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Legal Whac-a-Mole

By Steven Wise

Yesterday, January 2, 2015, the last of three intermediate appellate courts weighed in on the initial habeas corpus lawsuits the Nonhuman Rights Project brought during the first week of 2013 on behalf of four chimpanzees, Tommy, Kiko, Hercules, and Leo, who were imprisoned in New York State. I therefore thought it a good time to stop and explain where we are in these early stages of the NhRP’s long-term strategic litigation campaign to break through the legal wall that separates all human “persons” from all nonhuman “things.”

The NhRP spent 30,000 hours preparing to bring these initial cases. We worked to imagine every argument that could be laid against us and rebut it in advance. Unfortunately no opponent filed a brief that might assist us in narrowing our arguments while no friend of the court brief materialized either. Since appellate court briefs have page limits we were required to emphasize those arguments we thought were most likely to catch the attention of the court.

Each court ruled against us, but on different grounds, none of which, we think, are legally sound.

We soon found ourselves locked in a short-term game of “Legal Whac-a-Mole,” as each court ruled against us, but on a different ground, none of which, we think, is legally sound.

The Second Department immediately threw out our appeal of the decision against Hercules and Leo on the ground we lacked even the right to appeal. We decided it would take too long to appeal this decision to New York’s High Court, the Court of Appeals. Instead we decided to re-file the habeas corpus action in another jurisdiction. That will happen within the next two weeks.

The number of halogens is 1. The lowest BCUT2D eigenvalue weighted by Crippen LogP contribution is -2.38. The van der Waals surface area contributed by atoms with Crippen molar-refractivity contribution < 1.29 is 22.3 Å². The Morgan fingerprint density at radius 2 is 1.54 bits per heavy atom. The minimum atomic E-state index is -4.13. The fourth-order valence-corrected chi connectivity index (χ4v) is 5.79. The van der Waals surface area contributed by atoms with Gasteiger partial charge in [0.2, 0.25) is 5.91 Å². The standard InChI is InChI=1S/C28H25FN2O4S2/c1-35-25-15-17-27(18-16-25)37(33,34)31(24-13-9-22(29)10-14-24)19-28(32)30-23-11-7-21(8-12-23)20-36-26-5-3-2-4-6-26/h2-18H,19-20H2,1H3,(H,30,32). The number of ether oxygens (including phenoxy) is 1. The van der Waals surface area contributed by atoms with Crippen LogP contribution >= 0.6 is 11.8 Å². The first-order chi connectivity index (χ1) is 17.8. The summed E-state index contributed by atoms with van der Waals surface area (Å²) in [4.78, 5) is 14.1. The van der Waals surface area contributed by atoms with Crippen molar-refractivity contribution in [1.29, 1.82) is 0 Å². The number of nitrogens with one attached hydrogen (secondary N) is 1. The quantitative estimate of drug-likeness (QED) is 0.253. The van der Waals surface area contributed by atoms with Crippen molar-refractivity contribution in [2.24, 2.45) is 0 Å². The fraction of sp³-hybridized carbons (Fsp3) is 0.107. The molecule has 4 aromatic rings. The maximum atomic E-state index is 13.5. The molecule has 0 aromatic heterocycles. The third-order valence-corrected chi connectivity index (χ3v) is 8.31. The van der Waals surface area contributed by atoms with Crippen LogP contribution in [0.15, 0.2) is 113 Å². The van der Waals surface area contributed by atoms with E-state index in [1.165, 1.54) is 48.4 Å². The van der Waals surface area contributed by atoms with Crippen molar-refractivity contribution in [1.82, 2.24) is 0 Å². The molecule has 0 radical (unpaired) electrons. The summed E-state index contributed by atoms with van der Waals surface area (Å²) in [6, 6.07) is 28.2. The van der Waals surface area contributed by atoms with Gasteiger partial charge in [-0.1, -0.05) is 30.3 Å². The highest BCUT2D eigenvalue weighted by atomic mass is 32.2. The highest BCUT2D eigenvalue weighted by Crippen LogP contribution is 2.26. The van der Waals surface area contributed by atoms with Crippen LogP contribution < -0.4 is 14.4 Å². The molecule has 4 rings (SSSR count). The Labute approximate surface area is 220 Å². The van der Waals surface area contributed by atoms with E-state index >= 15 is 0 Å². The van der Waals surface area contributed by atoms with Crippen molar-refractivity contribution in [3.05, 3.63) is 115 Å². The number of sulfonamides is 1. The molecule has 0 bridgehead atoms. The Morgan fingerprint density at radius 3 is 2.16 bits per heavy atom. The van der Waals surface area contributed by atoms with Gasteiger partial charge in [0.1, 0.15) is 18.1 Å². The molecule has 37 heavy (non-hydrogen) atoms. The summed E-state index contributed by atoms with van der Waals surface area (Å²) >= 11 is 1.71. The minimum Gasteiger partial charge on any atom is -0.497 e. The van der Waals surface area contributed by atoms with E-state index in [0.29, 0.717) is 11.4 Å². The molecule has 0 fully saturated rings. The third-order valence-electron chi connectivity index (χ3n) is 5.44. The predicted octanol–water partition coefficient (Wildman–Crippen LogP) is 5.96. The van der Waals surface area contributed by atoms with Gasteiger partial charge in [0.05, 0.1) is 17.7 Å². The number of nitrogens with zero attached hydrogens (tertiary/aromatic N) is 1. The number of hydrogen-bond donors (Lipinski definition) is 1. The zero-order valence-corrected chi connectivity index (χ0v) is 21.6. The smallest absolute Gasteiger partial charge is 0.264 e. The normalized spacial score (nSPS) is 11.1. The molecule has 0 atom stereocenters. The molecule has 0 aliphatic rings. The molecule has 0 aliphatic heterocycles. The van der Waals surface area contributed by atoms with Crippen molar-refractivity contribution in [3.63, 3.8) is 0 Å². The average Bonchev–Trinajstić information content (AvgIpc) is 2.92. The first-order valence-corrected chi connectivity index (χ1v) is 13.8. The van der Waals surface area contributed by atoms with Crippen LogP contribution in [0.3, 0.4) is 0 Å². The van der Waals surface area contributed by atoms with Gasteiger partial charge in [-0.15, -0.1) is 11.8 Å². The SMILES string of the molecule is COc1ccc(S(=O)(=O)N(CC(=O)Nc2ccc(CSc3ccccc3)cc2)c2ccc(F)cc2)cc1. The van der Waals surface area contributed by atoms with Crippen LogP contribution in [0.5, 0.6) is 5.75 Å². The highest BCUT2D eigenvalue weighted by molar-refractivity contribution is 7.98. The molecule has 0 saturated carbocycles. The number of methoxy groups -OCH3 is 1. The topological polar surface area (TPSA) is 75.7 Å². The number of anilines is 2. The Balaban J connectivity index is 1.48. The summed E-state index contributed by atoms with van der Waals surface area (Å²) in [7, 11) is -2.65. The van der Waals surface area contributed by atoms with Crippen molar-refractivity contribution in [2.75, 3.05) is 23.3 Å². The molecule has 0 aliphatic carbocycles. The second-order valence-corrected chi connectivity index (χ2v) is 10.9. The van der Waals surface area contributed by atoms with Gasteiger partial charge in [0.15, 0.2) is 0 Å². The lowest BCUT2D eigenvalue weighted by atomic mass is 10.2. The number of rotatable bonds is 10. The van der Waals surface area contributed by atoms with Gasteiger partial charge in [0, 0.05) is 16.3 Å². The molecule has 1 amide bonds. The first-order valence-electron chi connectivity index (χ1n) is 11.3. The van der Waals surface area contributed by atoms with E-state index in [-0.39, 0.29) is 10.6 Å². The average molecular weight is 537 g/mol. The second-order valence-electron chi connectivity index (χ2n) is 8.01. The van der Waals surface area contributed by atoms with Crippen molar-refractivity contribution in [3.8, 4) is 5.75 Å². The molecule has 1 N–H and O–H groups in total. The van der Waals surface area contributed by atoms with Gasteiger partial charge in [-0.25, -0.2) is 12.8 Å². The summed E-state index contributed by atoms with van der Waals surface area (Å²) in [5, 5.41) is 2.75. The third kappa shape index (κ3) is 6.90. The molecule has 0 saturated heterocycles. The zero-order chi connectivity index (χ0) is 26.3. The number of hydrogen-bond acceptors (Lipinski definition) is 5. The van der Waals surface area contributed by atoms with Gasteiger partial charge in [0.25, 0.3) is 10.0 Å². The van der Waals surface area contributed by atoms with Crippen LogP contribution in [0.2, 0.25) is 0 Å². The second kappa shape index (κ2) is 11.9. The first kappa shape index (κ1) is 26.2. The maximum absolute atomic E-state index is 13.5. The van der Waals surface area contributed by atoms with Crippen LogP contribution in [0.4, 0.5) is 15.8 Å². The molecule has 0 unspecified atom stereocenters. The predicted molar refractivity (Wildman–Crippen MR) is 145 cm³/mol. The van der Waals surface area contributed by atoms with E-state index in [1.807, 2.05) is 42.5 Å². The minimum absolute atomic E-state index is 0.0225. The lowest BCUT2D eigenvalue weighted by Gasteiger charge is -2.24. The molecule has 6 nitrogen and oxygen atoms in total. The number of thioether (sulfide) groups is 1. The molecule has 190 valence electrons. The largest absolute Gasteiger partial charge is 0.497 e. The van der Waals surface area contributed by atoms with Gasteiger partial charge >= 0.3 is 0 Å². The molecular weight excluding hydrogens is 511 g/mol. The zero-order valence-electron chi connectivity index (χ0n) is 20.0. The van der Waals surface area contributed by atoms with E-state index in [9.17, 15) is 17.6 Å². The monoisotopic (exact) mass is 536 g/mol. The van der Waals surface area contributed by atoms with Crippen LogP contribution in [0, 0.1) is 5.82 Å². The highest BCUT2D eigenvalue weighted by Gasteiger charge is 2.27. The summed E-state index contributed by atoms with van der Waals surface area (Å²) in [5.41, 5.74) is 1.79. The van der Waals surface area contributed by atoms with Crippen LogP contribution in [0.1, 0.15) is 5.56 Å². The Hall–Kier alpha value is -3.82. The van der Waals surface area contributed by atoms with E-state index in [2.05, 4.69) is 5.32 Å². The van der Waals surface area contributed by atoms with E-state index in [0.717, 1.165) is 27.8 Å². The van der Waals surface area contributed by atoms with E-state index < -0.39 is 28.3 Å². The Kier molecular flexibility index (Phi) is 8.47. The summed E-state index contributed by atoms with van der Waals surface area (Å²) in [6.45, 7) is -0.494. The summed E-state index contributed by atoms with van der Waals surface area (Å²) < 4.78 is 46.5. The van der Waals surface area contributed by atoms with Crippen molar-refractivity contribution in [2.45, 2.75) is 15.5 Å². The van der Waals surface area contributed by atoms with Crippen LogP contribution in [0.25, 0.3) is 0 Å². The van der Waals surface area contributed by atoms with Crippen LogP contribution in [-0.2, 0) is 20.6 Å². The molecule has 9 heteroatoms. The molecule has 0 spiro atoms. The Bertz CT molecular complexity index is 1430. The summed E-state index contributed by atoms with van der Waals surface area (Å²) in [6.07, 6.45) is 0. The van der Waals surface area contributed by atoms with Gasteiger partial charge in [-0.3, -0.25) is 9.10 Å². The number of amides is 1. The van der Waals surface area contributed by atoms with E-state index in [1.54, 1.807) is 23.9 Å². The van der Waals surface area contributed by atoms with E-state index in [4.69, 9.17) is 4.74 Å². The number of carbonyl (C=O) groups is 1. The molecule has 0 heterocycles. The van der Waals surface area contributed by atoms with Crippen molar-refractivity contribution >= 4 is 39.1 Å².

On December 4, 2014, the Third Department ignored the Second Department and threw out Tommy’s case on a different ground. It said that only an entity capable of assuming duties and responsibilities – not chimpanzees – could ever be a “person” able to have rights, but that humans incapable of assuming duties and responsibilities would be “persons” anyway. As this special pleading also contradicts a New York statute that give pets and domestic animals rights to the money held for them in a trust –  implicitly making them “persons” – and a 42-year-old Court of Appeals case that says that, in New York, who or what is a “person” is a matter of public policy and not biology, we immediately sought permission from the Third Department for leave to file an appeal to the Court of Appeals. That motion remains pending. If the Third Department refuses, we will ask the Court of Appeals itself for leave to appeal.

Yesterday the Fourth Department ignored both the Second Department and the Third Department. It threw out Kiko’s case not because the NhRP had no right to appeal and, significantly, not because Kiko could not be a “person.” It was, the court wrote, because not even a human being can use a writ of habeas corpus to move from a place of stark imprisonment to another place of vastly more freedom. (The NhRP is demanding that Kiko be moved from his solitary caged confinement to the spacious sanctuary of Save the Chimps in Fort Pierce, Florida, where he will live his life on a semi-tropical island surrounded by dozens of other chimpanzees.)

Every single one of the eight cases cited by the Fourth Department concerns a human prisoner convicted of a crime using a writ of habeas corpus for some other purpose other than seeking immediate release from prison. The Fourth Department’s decision treats Kiko as if he were a human prisoner convicted of a crime and ignores numerous cases spread over 200 years involving humans who were NOT prisoners convicted of a crime successfully using a writ of habeas corpus to move from one place to another. The NhRP will therefore be asking the Fourth Department for leave to file an appeal to the Court of Appeals within the next week. If the Fourth Department says “no,” we will ask the Court of Appeals itself for leave to appeal.

The NhRP may be playing Legal Whac-a-Mole for some time. But we want you, our supporters, to understand that when we speak about having embarked upon a long-term strategic litigation campaign, we mean it. We are also playing Legal Chess and we are in for the long game. And checkmate.

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